Home burns in historic district due to broken hydrants, weather

A local family loses their nearly 100-year-old colonial in the historic Boston Edison district to a fire.

During the blaze firefighters were thwarted, unable to find a working hydrant nearby. 

"What is a doctor with no scalpel?  A firefighter with no hose?" said Hayward Graves.

Graves says because Detroit firefighters had little water to work with Monday night, his home was destroyed.

Firefighters responding to the fire in Graves' basement could not hook up to a fire hydrant near his house because it hasn't been working for months.

He says another hydrant about 250 feet away provided little water pressure and little help.

"The fire hose would not reach more than 5 feet in front of where they were shooting," Hayward said.

According to the incident report, firefighters' efforts were hampered not only by the cold weather but inadequate water supply - low water pressure and extended lines.

Witnesses say firefighters practically had there hands tied.

"It was disheartening to see fire engines standing idle," said Marshauna Graves Moore, Hayward's sister. "With firefighters standing together with nothing to do but talk among themselves and shake their heads in helplessness."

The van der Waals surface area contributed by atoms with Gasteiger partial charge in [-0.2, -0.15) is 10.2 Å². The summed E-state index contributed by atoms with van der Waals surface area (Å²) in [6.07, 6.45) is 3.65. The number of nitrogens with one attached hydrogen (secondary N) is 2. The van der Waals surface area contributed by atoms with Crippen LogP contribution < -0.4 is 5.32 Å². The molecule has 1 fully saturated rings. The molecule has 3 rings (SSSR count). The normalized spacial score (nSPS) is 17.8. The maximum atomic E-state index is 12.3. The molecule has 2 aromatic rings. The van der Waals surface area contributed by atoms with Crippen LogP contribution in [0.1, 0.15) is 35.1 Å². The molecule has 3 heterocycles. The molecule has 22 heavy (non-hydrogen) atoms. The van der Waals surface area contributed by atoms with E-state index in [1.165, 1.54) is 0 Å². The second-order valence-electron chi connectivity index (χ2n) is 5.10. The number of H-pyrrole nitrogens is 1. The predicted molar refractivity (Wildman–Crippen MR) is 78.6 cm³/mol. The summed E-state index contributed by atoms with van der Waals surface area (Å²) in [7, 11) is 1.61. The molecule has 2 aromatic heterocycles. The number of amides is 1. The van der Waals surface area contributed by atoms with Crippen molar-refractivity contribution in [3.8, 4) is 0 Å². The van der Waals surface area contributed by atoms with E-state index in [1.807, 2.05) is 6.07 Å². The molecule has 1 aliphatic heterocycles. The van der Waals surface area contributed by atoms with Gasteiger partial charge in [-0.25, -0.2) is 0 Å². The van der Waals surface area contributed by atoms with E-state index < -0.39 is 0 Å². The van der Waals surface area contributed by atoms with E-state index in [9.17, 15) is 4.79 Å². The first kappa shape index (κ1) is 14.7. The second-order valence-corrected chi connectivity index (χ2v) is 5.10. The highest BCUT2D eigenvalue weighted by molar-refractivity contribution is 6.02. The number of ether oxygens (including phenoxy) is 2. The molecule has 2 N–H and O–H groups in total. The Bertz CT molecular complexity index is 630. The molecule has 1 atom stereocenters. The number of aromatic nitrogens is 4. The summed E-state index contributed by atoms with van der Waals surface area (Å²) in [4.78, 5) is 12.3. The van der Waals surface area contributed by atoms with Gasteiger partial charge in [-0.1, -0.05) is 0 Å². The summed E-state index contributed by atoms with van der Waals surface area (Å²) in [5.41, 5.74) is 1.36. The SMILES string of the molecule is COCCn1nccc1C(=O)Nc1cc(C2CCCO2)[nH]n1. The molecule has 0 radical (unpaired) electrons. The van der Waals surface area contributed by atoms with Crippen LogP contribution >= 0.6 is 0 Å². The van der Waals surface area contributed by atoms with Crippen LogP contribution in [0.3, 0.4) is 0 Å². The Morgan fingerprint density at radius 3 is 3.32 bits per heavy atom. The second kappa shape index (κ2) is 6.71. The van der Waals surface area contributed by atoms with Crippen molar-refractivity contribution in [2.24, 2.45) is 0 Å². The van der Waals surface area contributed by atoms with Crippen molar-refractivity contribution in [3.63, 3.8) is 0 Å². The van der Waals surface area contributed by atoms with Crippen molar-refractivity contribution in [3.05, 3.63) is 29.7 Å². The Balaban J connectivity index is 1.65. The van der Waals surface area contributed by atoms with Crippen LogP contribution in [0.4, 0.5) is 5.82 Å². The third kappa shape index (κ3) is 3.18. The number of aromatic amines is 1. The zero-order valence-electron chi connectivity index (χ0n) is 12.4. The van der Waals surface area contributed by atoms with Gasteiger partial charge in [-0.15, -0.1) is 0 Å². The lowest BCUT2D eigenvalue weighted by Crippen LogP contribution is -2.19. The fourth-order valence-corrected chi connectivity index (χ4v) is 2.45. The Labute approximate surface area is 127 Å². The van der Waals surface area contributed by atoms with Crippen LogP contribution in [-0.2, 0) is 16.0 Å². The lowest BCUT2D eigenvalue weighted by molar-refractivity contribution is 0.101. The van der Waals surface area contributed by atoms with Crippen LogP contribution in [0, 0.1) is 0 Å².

"The fire chief himself said the house could've saved the house if hydrants had been working," Graves said.

Detroit Fire Commisioner Edsel Jenkins denies saying that to Graves.

"For me to say that the pressure on both of those hydrants had been up, they could have saved that house, I can't say that," Jenkins said. "Because I was not inside that structure, and I can't tell you how fast that fire was moving.

"Based on what I know and my experience, it could be 50/50."

The number of defective fire hydrants are down dramatically, Jenkins said, and only about 100 of 30,000 remain.

Detroit's Water and Sewerage Department repaired the faulty hydrants after the Graves home was destroyed.

The city is now investigating why they weren't working and why one of them was out of commission for months.

Graves and his wife Valerie used their savings to buy their house outright in 2011. He did almost all of the repairs himself and the home was even featured in one of Boston Edison's home tours.

But for all the blood, sweat and tears the Graves put into this nearly century-old brick colonial, they did not have homeowner's insurance.

"I just got a job after being unemployed for five years," he said. "I just got a job and was working towards insurance."

A neighbor is allowing the Graves to stay in her home after the fire destroyed theirs.

"She doesn't even want us to pay the bills," Graves said. "She doesn't want us to pay for anything."

Compassion for a couple at their lowest point. Their home a casualty perhaps of a city rebounding from the same plight.

"Although we have to start all over," Valerie said. "I know God is good and I know God is bringing us up to another level."

Neighbors are doing their part, one of them pastors at a church in the area which is donating $1,000 and they say more will be coming.

Others are providing groceries, food, clothing and cash. There is also a GoFundMe account online. CLICK HERE to help out.
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